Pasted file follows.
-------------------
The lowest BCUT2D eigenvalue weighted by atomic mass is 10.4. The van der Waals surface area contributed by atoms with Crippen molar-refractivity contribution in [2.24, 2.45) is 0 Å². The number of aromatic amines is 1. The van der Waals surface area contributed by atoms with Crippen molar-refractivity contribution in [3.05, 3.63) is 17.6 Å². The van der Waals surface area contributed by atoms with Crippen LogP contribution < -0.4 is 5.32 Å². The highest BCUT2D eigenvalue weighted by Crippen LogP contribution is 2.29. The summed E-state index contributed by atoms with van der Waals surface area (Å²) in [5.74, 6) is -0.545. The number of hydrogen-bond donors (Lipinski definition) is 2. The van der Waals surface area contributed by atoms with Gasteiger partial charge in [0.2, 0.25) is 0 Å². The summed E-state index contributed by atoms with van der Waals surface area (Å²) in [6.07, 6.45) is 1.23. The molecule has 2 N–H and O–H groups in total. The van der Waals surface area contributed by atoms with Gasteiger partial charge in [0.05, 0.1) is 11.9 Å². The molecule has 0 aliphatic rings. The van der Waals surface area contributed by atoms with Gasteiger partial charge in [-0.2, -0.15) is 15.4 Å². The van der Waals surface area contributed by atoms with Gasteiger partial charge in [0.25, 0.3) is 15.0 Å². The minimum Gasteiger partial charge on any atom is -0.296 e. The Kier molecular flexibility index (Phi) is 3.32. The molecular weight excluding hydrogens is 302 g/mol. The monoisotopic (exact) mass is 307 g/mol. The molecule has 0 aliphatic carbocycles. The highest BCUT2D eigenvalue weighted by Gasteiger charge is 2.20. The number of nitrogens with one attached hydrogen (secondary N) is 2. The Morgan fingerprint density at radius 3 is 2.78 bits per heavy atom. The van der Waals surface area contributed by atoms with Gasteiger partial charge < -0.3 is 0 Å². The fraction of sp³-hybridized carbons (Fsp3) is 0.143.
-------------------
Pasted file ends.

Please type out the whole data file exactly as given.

The lowest BCUT2D eigenvalue weighted by atomic mass is 10.4. The van der Waals surface area contributed by atoms with Crippen molar-refractivity contribution in [2.24, 2.45) is 0 Å². The number of aromatic amines is 1. The van der Waals surface area contributed by atoms with Crippen molar-refractivity contribution in [3.05, 3.63) is 17.6 Å². The van der Waals surface area contributed by atoms with Crippen LogP contribution < -0.4 is 5.32 Å². The highest BCUT2D eigenvalue weighted by Crippen LogP contribution is 2.29. The summed E-state index contributed by atoms with van der Waals surface area (Å²) in [5.74, 6) is -0.545. The number of hydrogen-bond donors (Lipinski definition) is 2. The van der Waals surface area contributed by atoms with Gasteiger partial charge in [0.2, 0.25) is 0 Å². The summed E-state index contributed by atoms with van der Waals surface area (Å²) in [6.07, 6.45) is 1.23. The molecule has 2 N–H and O–H groups in total. The van der Waals surface area contributed by atoms with Gasteiger partial charge in [0.05, 0.1) is 11.9 Å². The molecule has 0 aliphatic rings. The van der Waals surface area contributed by atoms with Gasteiger partial charge in [-0.2, -0.15) is 15.4 Å². The van der Waals surface area contributed by atoms with Gasteiger partial charge in [0.25, 0.3) is 15.0 Å². The minimum Gasteiger partial charge on any atom is -0.296 e. The Kier molecular flexibility index (Phi) is 3.32. The molecular weight excluding hydrogens is 302 g/mol. The monoisotopic (exact) mass is 307 g/mol. The molecule has 0 aliphatic carbocycles. The highest BCUT2D eigenvalue weighted by Gasteiger charge is 2.20. The number of nitrogens with one attached hydrogen (secondary N) is 2. The Morgan fingerprint density at radius 3 is 2.78 bits per heavy atom. The van der Waals surface area contributed by atoms with Gasteiger partial charge < -0.3 is 0 Å². The fraction of sp³-hybridized carbons (Fsp3) is 0.143.